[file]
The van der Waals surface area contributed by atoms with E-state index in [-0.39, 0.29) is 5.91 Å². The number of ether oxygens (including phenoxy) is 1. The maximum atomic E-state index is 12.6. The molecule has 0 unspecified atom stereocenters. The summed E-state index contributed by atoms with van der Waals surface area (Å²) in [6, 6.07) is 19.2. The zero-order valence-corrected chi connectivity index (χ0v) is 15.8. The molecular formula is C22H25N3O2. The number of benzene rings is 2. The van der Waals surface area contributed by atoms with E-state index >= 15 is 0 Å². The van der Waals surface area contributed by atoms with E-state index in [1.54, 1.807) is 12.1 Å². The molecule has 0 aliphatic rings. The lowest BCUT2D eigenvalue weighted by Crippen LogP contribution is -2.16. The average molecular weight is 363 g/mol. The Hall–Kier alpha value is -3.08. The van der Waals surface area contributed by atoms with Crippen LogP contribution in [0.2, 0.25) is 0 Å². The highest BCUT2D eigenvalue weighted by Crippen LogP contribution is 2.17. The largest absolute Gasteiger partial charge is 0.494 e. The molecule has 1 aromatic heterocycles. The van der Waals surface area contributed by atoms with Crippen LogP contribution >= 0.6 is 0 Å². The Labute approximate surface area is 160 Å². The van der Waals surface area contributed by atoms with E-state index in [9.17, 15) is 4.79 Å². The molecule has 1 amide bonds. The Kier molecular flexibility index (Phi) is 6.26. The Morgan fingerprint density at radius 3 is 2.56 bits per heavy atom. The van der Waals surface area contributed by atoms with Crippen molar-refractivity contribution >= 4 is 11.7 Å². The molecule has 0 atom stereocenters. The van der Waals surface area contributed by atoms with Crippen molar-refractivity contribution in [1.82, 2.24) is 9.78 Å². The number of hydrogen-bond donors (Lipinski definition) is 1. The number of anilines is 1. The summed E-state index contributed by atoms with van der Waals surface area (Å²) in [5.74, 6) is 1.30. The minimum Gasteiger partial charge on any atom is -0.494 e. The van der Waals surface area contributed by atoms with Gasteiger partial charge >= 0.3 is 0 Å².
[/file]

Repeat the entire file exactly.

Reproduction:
The van der Waals surface area contributed by atoms with E-state index in [-0.39, 0.29) is 5.91 Å². The number of ether oxygens (including phenoxy) is 1. The maximum atomic E-state index is 12.6. The molecule has 0 unspecified atom stereocenters. The summed E-state index contributed by atoms with van der Waals surface area (Å²) in [6, 6.07) is 19.2. The zero-order valence-corrected chi connectivity index (χ0v) is 15.8. The molecular formula is C22H25N3O2. The number of benzene rings is 2. The van der Waals surface area contributed by atoms with E-state index >= 15 is 0 Å². The van der Waals surface area contributed by atoms with E-state index in [1.54, 1.807) is 12.1 Å². The molecule has 0 aliphatic rings. The lowest BCUT2D eigenvalue weighted by Crippen LogP contribution is -2.16. The average molecular weight is 363 g/mol. The Hall–Kier alpha value is -3.08. The van der Waals surface area contributed by atoms with Crippen LogP contribution in [0.2, 0.25) is 0 Å². The highest BCUT2D eigenvalue weighted by Crippen LogP contribution is 2.17. The largest absolute Gasteiger partial charge is 0.494 e. The molecule has 1 aromatic heterocycles. The van der Waals surface area contributed by atoms with Crippen LogP contribution >= 0.6 is 0 Å². The Labute approximate surface area is 160 Å². The van der Waals surface area contributed by atoms with E-state index in [9.17, 15) is 4.79 Å². The molecule has 1 amide bonds. The Kier molecular flexibility index (Phi) is 6.26. The Morgan fingerprint density at radius 3 is 2.56 bits per heavy atom. The van der Waals surface area contributed by atoms with Crippen molar-refractivity contribution >= 4 is 11.7 Å². The molecule has 0 atom stereocenters. The van der Waals surface area contributed by atoms with Crippen molar-refractivity contribution in [1.82, 2.24) is 9.78 Å². The number of hydrogen-bond donors (Lipinski definition) is 1. The number of anilines is 1. The summed E-state index contributed by atoms with van der Waals surface area (Å²) in [5.74, 6) is 1.30. The minimum Gasteiger partial charge on any atom is -0.494 e. The van der Waals surface area contributed by atoms with Gasteiger partial charge >= 0.3 is 0 Å².